Treatment in the COVID era – What do DMTs do to immunity?

Treatment in the COVID era
Treatment in the COVID era – Distancing and DMTs
Treatment in the COVID era – thinking ahead to the COVID vaccine

There are now over a dozen DMTs to treat MS and more are coming soon. These drugs affect the immune system in somewhat different ways – which can have a bearing on how the body combats the CoV-2 virus (Brownlee and colleagues. Neurology 2020;94:949-952).

Copaxone (and generics) induces a slight shift in the immune response to a less inflammatory profile. It isn’t associated with a risk of infections, so it can be safely started or continued during the pandemic. (As a general rule, all DMTs should be stopped if you are diagnosed with COVID.) The interferons (Avonex, Rebif, Betaseron/Extavia, Plegridy) have modest effects on the immune response, but also have some antiviral effects, so they appear to be safe. It’s important to note that a common side effect of interferons is flu-like symptoms (e.g. fever, headache, breathlessness), which can be confused with COVID symptoms (Hamdy and colleagues. Ther Clin Risk Manag 2020:16 651-662).

Tecfidera shifts the immune system to a less inflammatory response, but it’s not an immunosuppressant so it doesn’t appear to increase the risk of infection. It can be safely started or maintained during the pandemic. One effect of the drug is to reduce the number of immune cells. This isn’t usually associated with infections, but you may need to take a break from treatment if immune cell counts get too low. Aubagio specifically targets immune cells so it too can lower blood cell counts. But this doesn’t appear to be associated with a significant infection risk. It’s safe to start or continue with Aubagio during the pandemic. The drug will need to be actively eliminated from your body, however, if you develop COVID-19.

The situation is a little different with DMTs that have more potent effects on the immune system. Gilenya (and its generics) acts by significantly reducing the number of immune cells (called T cells) that work as “first responders” when there’s a viral infection. This T cell impairment remains for as long as the person is taking the drug. As a result, it’s generally recommended not to start this treatment during the pandemic. People who are already on the medication are advised to continue with it, in part because abruptly stopping the drug can cause a flare-up of MS. Periodic blood tests may be needed to ensure that blood cell counts don’t get too low.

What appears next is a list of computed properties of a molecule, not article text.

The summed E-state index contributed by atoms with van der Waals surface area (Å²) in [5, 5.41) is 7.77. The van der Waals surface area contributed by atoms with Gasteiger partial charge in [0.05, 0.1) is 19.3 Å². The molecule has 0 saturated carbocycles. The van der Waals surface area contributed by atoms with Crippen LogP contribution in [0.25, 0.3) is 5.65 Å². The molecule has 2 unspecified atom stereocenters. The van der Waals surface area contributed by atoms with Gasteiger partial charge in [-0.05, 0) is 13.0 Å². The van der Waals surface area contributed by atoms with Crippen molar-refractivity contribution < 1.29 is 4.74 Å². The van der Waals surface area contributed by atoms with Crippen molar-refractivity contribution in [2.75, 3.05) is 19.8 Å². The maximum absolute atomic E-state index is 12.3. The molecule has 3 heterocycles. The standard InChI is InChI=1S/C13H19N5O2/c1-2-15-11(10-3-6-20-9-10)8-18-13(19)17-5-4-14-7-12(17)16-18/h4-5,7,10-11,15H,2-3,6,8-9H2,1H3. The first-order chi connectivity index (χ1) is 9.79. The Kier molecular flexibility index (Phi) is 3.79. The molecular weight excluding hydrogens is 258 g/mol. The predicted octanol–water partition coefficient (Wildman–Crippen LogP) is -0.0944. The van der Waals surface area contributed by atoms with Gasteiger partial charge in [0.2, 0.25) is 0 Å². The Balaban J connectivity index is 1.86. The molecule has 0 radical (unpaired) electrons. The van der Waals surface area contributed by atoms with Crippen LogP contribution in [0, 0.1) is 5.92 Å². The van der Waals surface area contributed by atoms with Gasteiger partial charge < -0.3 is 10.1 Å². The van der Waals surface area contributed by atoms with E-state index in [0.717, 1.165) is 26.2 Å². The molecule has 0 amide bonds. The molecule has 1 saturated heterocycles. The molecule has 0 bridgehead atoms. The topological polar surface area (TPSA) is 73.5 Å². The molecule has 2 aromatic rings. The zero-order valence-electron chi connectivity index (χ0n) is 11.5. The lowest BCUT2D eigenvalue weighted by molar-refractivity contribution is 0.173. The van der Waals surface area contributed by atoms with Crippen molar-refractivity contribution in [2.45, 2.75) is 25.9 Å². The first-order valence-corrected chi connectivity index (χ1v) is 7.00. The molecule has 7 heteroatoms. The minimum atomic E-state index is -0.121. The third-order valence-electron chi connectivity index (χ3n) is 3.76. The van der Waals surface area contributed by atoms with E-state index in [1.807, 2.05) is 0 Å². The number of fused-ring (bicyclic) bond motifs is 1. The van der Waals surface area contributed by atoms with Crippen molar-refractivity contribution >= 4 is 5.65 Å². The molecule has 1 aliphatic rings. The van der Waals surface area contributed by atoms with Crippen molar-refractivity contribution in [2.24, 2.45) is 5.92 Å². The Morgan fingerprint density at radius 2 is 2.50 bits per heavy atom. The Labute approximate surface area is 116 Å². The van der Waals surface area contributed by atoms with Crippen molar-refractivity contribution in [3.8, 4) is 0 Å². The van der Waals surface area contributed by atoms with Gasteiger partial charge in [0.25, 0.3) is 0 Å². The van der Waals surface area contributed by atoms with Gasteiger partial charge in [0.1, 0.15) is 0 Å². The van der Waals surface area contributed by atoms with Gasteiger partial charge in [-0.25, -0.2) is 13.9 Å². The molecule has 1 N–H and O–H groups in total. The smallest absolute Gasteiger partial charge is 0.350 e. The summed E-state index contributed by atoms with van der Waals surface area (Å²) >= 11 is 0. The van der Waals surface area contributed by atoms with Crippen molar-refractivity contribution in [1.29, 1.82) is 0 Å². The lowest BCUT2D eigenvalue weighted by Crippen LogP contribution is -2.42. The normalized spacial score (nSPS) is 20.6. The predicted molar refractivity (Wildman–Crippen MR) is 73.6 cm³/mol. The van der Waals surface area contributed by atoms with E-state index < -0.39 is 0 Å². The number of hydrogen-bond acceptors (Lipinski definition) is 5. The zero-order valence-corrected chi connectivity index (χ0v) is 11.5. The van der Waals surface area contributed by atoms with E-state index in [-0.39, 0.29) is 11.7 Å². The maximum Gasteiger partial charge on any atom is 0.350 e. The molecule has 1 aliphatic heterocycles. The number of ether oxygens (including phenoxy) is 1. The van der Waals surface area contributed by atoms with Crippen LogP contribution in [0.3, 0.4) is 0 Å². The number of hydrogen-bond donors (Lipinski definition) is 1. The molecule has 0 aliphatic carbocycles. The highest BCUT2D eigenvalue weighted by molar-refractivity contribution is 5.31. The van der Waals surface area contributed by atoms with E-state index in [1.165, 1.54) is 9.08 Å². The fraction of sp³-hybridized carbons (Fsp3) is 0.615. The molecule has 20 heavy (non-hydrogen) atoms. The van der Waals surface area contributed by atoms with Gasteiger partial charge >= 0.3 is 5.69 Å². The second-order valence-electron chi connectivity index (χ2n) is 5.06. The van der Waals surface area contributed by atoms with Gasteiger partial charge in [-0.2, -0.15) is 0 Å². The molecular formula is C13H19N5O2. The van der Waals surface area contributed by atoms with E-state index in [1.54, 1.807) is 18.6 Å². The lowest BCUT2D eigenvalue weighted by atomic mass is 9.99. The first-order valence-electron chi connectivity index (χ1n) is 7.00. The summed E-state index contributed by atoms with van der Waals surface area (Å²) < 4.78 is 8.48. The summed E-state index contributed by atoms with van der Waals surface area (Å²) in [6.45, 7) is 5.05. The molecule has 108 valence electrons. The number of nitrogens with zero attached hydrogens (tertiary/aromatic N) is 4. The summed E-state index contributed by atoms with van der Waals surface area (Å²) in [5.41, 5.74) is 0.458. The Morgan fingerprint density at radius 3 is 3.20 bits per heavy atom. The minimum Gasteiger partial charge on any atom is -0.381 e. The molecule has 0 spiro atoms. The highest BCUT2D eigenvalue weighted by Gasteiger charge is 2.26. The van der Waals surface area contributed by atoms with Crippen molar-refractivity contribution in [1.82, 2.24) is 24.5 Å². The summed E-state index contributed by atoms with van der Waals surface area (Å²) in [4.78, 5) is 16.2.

Tysabri doesn’t suppress the immune response and the risk of infections is generally low so it can be safely started and continued during the pandemic (Zito and colleagues. ECTRIMS 2020; LB1235). The main concern with Tysabri is a risk of PML, a serious brain infection, in people infected with the JC virus. Some doctors are recommending taking the drug less often (every 5-8 weeks instead of every month) to reduce the risk of PML. Like Gilenya, Tysabri should not be stopped abruptly because of the risk of an MS flare-up.

The final three drugs are called ‘cell-depleting’ – they all control MS by eliminating immune cells. Mavenclad reduces the number of T cells, but its main effect is on B cells, which are “second responders” in fighting infection. B cells also produce antibodies, which confer immunity against re-infection (see Part 3 for more on antibodies and the COVID vaccine). The most vulnerable time with Mavenclad is the 2-3 months after dosing, which is when immune cell counts are at their lowest, so it may be prudent to take extra precautions for a few months after a course of treatment. People scheduled for a second course of treatment (in year 2) can safely delay therapy for up to six months without worsening their MS.

Lemtrada profoundly reduces immune cell counts; B cells recover within a few months but T cell counts can remain lower for years. So many doctors have been reluctant to start this drug during the pandemic. People who have already taken one course of treatment are likely to be advised to take extra precautions against infection (such as strict self-isolation) and delay taking the second course.

Ocrevus targets B cells, resulting in profoundly lower B cell counts for as long as you’re on treatment. Recent studies have raised a number of concerns about this class of therapy (called anti-CD20 agents) during the pandemic. A few studies have now reported that people taking these medications have a higher risk of getting COVID-19 (Kieseier and colleagues. ECTRIMS 2020; LB1252; Zabalza 2020). And the largest study to date found that there was a higher risk of severe COVID (requiring admission to hospital or the ICU) if a person became infected during treatment (Simpson-Yap and colleagues. ECTRIMS 2020; SS02.04). If you’re already taking Ocrevus, you may be able to postpone your next infusion for six months or so without running the risk of your MS getting worse.

According to the most recent information, it appears that people with MS who get COVID-19 do better overall if they are taking an MS medication rather than remaining untreated (Zabalza 2020). So it’s important to stay with the medication you’re on, at least until you’ve talked to your doctor about your safest options for your particular circumstances. In Part 2 we’ll look at other factors that can affect your risk of COVID.

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